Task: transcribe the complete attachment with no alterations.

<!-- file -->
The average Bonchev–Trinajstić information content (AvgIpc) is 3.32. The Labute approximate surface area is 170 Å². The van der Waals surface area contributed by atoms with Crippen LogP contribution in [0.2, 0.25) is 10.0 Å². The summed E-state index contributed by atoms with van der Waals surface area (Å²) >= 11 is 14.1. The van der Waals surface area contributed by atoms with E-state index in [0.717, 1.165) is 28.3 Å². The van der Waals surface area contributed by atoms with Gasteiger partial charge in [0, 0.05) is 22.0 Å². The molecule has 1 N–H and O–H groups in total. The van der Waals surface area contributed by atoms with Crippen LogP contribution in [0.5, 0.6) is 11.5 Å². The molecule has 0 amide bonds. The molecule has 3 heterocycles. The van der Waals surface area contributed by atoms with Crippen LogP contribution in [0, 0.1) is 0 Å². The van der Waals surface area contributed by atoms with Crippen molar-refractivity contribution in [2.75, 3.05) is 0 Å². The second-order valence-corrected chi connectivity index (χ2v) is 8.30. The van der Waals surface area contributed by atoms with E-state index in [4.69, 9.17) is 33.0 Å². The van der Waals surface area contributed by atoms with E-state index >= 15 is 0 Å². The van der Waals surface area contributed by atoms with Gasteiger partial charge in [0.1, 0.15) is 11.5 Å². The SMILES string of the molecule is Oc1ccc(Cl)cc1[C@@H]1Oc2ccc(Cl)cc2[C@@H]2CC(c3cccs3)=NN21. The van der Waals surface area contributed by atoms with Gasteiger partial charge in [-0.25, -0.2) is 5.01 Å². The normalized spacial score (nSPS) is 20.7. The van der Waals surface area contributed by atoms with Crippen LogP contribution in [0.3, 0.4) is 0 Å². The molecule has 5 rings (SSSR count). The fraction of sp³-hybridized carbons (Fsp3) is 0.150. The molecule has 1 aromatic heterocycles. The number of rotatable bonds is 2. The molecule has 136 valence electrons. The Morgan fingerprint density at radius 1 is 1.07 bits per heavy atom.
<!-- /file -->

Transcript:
The average Bonchev–Trinajstić information content (AvgIpc) is 3.32. The Labute approximate surface area is 170 Å². The van der Waals surface area contributed by atoms with Crippen LogP contribution in [0.2, 0.25) is 10.0 Å². The summed E-state index contributed by atoms with van der Waals surface area (Å²) >= 11 is 14.1. The van der Waals surface area contributed by atoms with E-state index in [0.717, 1.165) is 28.3 Å². The van der Waals surface area contributed by atoms with Gasteiger partial charge in [0, 0.05) is 22.0 Å². The molecule has 1 N–H and O–H groups in total. The van der Waals surface area contributed by atoms with Crippen LogP contribution in [0.5, 0.6) is 11.5 Å². The molecule has 0 amide bonds. The molecule has 3 heterocycles. The van der Waals surface area contributed by atoms with Crippen LogP contribution in [0, 0.1) is 0 Å². The van der Waals surface area contributed by atoms with Crippen molar-refractivity contribution in [2.75, 3.05) is 0 Å². The second-order valence-corrected chi connectivity index (χ2v) is 8.30. The van der Waals surface area contributed by atoms with E-state index in [4.69, 9.17) is 33.0 Å². The van der Waals surface area contributed by atoms with E-state index >= 15 is 0 Å². The van der Waals surface area contributed by atoms with Gasteiger partial charge in [0.1, 0.15) is 11.5 Å². The SMILES string of the molecule is Oc1ccc(Cl)cc1[C@@H]1Oc2ccc(Cl)cc2[C@@H]2CC(c3cccs3)=NN21. The van der Waals surface area contributed by atoms with Gasteiger partial charge in [-0.25, -0.2) is 5.01 Å². The normalized spacial score (nSPS) is 20.7. The van der Waals surface area contributed by atoms with Crippen LogP contribution in [0.3, 0.4) is 0 Å². The molecule has 5 rings (SSSR count). The fraction of sp³-hybridized carbons (Fsp3) is 0.150. The molecule has 1 aromatic heterocycles. The number of rotatable bonds is 2. The molecule has 136 valence electrons. The Morgan fingerprint density at radius 1 is 1.07 bits per heavy atom.